First, we rely on adult leaders who come in with prior skills. They know outdoor skills because they are former scouts, or military, or have years of personal camping, not because they spent a weekend at IOLS. Enough are OK at teaching kids just because they're "naturals" - they like kids and are good at relating, and they bring teaching skills from their work or professional lives. Da rest are great for support roles.

 

Second, we rely on adults who know their limits, and who care enough to work at self-improvement. This is da trickier one, eh? Particularly because our personal limits aren't the same as the kids' limits, and because we can occasionally get testosterone poisoning and overestimate our own ability (or estrogen poisoning and underestimate da kids :)). The BSA tries to address this with things like da age appropriate activities chart, and things like SSD/SA/CoS/Trek safely, which really are just meant to be a "gut check" before doing something risky, not training to actually do that thing.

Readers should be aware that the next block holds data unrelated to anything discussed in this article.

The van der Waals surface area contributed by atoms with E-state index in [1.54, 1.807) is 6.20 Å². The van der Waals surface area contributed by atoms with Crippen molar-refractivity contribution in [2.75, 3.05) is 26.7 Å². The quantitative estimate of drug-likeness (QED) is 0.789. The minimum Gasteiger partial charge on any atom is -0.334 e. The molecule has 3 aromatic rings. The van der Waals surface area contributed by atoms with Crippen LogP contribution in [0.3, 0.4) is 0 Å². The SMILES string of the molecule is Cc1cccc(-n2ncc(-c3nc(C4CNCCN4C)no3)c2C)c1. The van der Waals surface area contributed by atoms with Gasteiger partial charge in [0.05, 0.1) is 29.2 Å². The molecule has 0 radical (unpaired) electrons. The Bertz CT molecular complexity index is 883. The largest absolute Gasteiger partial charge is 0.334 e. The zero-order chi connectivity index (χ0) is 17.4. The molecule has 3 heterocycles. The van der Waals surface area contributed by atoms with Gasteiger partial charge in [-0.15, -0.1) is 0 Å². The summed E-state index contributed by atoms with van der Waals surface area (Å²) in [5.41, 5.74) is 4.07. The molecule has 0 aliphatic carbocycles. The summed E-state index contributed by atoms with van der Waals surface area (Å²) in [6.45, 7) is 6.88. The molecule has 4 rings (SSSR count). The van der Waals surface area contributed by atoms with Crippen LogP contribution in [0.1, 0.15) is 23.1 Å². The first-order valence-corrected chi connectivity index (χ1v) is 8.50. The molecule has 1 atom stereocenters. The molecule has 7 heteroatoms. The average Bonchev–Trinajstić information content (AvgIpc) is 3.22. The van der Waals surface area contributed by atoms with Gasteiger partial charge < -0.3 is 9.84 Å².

Those have worked relatively well for us, eh? Most scouters do come with prior outdoor skill and prior kid skill, and most are pretty decent about not getting in over their heads. But they aren't da rigorous training-and-policy-protocols that happen in professional organizations. And since da national risk management folks come from the latter group and aren't a particularly bright or creative lot, there's increased push to try to force quite a silly mandatory fig leaf training and ever increasing policy book on scouting volunteers. It's really funny in a lot of ways, because they've never required da professional staff to take rigorous outdoor skills, education, and program supervision training, which would be da necessary first step in really implementing such a system.

 

Beavah

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To add a comment on da parent thing, I disagree. Seen lots of wonderful parents who were poor scouters, or who even failed completely in da task.

 

Parenting involves being able to guide a few kids of different ages who you know intimately, and who have come to know and rely on you intimately.

 

Scouting involves being able to guide a lot of kids of the same or similar ages as a group, none of whom you know intimately, none of whom know you initially, who come from different backgrounds and expectations and who aren't dependent on you.